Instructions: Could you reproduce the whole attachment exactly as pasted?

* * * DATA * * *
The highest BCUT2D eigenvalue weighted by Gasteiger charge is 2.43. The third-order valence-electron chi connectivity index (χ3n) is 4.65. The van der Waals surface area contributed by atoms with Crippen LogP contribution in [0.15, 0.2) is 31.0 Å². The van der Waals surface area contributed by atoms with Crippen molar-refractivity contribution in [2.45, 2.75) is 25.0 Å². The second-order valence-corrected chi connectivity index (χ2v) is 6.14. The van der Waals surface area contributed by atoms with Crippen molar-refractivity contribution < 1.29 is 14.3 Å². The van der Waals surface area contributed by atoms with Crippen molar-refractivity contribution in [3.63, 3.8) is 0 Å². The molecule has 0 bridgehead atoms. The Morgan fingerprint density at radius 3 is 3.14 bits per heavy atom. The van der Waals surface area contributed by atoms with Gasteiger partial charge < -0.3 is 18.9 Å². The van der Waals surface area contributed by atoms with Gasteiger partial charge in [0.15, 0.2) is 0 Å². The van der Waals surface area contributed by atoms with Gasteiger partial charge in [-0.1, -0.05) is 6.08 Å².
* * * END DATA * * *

The highest BCUT2D eigenvalue weighted by Gasteiger charge is 2.43. The third-order valence-electron chi connectivity index (χ3n) is 4.65. The van der Waals surface area contributed by atoms with Crippen LogP contribution in [0.15, 0.2) is 31.0 Å². The van der Waals surface area contributed by atoms with Crippen molar-refractivity contribution in [2.45, 2.75) is 25.0 Å². The second-order valence-corrected chi connectivity index (χ2v) is 6.14. The van der Waals surface area contributed by atoms with Crippen molar-refractivity contribution < 1.29 is 14.3 Å². The van der Waals surface area contributed by atoms with Crippen molar-refractivity contribution in [3.63, 3.8) is 0 Å². The molecule has 0 bridgehead atoms. The Morgan fingerprint density at radius 3 is 3.14 bits per heavy atom. The van der Waals surface area contributed by atoms with Gasteiger partial charge < -0.3 is 18.9 Å². The van der Waals surface area contributed by atoms with Gasteiger partial charge in [0.15, 0.2) is 0 Å². The van der Waals surface area contributed by atoms with Gasteiger partial charge in [-0.1, -0.05) is 6.08 Å².